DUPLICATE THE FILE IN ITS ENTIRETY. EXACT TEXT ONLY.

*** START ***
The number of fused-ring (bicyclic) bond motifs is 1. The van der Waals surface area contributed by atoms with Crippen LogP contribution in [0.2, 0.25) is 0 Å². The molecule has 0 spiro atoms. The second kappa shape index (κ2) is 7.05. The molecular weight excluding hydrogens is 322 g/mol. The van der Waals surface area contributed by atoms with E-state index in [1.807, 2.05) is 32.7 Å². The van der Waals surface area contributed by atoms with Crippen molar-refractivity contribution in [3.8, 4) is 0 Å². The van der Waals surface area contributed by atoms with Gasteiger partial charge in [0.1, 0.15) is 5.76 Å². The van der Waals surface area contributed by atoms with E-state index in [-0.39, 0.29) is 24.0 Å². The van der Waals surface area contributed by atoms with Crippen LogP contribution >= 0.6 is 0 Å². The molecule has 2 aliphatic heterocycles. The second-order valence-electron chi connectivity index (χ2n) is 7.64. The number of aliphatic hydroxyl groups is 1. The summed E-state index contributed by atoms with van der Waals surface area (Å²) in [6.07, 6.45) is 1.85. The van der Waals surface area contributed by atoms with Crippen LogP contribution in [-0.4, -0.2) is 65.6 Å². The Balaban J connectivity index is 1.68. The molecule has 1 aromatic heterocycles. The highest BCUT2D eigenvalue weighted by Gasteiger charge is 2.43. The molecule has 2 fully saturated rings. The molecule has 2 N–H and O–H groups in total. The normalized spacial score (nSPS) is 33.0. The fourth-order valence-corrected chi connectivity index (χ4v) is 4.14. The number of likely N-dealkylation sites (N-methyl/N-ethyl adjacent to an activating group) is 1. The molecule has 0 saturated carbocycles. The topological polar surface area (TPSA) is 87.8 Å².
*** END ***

The number of fused-ring (bicyclic) bond motifs is 1. The van der Waals surface area contributed by atoms with Crippen LogP contribution in [0.2, 0.25) is 0 Å². The molecule has 0 spiro atoms. The second kappa shape index (κ2) is 7.05. The molecular weight excluding hydrogens is 322 g/mol. The van der Waals surface area contributed by atoms with E-state index in [1.807, 2.05) is 32.7 Å². The van der Waals surface area contributed by atoms with Crippen molar-refractivity contribution in [3.8, 4) is 0 Å². The van der Waals surface area contributed by atoms with Gasteiger partial charge in [0.1, 0.15) is 5.76 Å². The van der Waals surface area contributed by atoms with E-state index in [-0.39, 0.29) is 24.0 Å². The van der Waals surface area contributed by atoms with Crippen LogP contribution >= 0.6 is 0 Å². The molecule has 2 aliphatic heterocycles. The second-order valence-electron chi connectivity index (χ2n) is 7.64. The number of aliphatic hydroxyl groups is 1. The summed E-state index contributed by atoms with van der Waals surface area (Å²) in [6.07, 6.45) is 1.85. The van der Waals surface area contributed by atoms with Crippen LogP contribution in [-0.4, -0.2) is 65.6 Å². The Balaban J connectivity index is 1.68. The molecule has 1 aromatic heterocycles. The highest BCUT2D eigenvalue weighted by Gasteiger charge is 2.43. The molecule has 2 fully saturated rings. The molecule has 2 N–H and O–H groups in total. The normalized spacial score (nSPS) is 33.0. The fourth-order valence-corrected chi connectivity index (χ4v) is 4.14. The number of likely N-dealkylation sites (N-methyl/N-ethyl adjacent to an activating group) is 1. The molecule has 0 saturated carbocycles. The topological polar surface area (TPSA) is 87.8 Å².